There is a very large website about weight training, health, and stuff. The link was given to me by another Doper in another thread… I can’t find the link here (but I have it at home though)
Anyway. It says that for a high intensity weight routine there is no extra benefit from doing any particular excercise more than once (i.e. one set of 8 or 10 reps)
What I want to know is… is there any harm in doing the extra sets (assuming I don’t overstrain)
I would like to do enough to at least feel tired and have done a good workout… even though the actual muscle-increasing aspect of the extra two sets is negligable?
Wouldn’t doing the extra reps be a benefit to calorie burning?
I’ll chime in that I am interested to hear opinions from the dopers regarding the OP. This is a hard topic to research on the internet because of all the advertising for gimicks, and all the good intentioned by wrong advice.
I thought static training might work, but it didn’t for me. I would love to know that I only had to do one hard set for each muscle group, and then could go home.
Researching fitness subjects on the internet can be very difficult, because everyone seems to have their own opinion of what works and often times different websites can contradict each other. A few months ago I started getting serious about strength training and muscle building, and I started reading up on different topics on the web. There is one website that has helped me out a lot. It’s called Zen and The Art of Self-Resistance. Here is the URL:
I’ve been doing these excercises for a few months now, and I really like them. And I can definately tell a difference in my strength and size. The website is great. For one thing, he doesn’t try to sell anything; it’s just a site this dude started to share his muscle-building technique with others. There is also a forum where you can talk to others about your progress and such.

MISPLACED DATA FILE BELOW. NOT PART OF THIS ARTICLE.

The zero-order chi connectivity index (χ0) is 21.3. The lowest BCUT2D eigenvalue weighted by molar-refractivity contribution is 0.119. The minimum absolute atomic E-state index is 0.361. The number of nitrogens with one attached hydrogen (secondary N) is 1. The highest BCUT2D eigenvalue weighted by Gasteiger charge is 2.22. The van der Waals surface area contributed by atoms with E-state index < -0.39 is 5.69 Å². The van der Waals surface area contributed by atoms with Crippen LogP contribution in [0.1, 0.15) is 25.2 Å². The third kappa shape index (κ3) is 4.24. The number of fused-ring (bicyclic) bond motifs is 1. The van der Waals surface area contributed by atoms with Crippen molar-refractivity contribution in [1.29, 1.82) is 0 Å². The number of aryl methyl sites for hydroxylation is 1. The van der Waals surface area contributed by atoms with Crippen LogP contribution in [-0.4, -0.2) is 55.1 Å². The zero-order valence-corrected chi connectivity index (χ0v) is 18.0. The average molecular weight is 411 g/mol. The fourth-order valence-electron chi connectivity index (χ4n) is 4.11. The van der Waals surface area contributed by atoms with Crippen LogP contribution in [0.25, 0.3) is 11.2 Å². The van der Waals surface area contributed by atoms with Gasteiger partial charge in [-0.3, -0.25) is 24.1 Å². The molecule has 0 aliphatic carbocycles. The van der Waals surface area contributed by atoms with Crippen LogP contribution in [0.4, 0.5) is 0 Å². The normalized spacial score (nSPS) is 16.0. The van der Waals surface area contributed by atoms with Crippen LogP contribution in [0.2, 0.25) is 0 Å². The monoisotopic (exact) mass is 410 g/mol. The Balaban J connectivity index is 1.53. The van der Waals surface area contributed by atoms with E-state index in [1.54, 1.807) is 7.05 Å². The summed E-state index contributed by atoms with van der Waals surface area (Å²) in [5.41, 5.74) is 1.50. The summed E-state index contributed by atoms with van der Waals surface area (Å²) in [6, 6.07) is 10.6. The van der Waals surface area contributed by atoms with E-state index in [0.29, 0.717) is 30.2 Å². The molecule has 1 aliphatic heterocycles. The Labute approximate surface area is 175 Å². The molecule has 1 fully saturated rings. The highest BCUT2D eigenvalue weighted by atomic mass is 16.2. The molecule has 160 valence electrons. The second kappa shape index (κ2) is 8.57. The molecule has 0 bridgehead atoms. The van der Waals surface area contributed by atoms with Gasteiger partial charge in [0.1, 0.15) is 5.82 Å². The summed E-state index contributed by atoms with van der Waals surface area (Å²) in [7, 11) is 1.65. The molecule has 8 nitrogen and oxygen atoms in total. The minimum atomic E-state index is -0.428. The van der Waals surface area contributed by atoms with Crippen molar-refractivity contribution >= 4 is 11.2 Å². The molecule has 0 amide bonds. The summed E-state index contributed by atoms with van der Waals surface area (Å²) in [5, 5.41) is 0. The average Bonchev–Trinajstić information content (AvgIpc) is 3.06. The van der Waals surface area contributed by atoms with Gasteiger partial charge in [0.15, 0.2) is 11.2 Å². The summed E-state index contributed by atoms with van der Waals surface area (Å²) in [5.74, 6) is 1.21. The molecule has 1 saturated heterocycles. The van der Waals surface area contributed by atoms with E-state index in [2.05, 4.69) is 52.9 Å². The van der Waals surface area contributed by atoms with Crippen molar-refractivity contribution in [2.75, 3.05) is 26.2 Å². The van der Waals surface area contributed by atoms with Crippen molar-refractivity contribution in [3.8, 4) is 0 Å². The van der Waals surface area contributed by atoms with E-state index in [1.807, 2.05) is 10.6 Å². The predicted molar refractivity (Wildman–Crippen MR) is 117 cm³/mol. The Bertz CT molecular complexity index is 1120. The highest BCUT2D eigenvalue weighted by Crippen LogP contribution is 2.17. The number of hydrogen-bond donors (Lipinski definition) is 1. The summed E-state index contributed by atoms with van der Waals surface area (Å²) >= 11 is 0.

For my own personal routine, I do some of the bicept, tricept, chest and ab excercises on mondays, wednesdays, and fridays, and I try to at least do some number of pushups (usually just 5-10 on days in between workout days) and basic breathing and stretching and stuff everyday. You can pretty much customize the program however you like, and my favorite part is they can be done anywhere and don’t require any equipment. I do a lot of mine at work.
It’s a very interesting program. I spent a lot of time just reading over everything trying to get more familiar with this Zen practice and stuff. Check it out, you might like it.
This gets complicated. There are two extreme viewpoints on volume: the high-intensity folks, who maintain that low volume is superior, and the high-volume folks, who maintain that high volume is superior. They both have scientific support and success stories. But, devotees of either method would probably make significant progress if they switched to the other one. There’s an old saying that floats around the strength training community to the effect that they best program is the one you’re not doing right now, and there’s a lot of truth to that.
This sort of picks up on what ultrafilter is saying, but it has started to dawn on me as I get a little older. . .
ALL fitness programs work if you stick to them and work hard. But, they all get marketed like there’s some secret they discovered and you gotta do it their way, or you’re doing it wrong.
Some guy has his athletes train in style “X”, and they perform well, so he sells a book about how style “X” is a proven method.
Then, some other dude has his athletes train in style “Y”, and they perform well, so he sells a book about how style “Y” is a proven method.
As long as you go to the gym all the time, lift, and do some cardio, you’re going to be in shape. Focus on the aspects for you r specific goals.
As to the OP which seems to be about “muscle building”. Calories are work units. You do 3 sets of everything compared to a guy who did one set of everything, you did more work. Simple. You’re going to burn more fat. Supposedly you are going to build more muscle mass. Mayebe there are diminishing returns.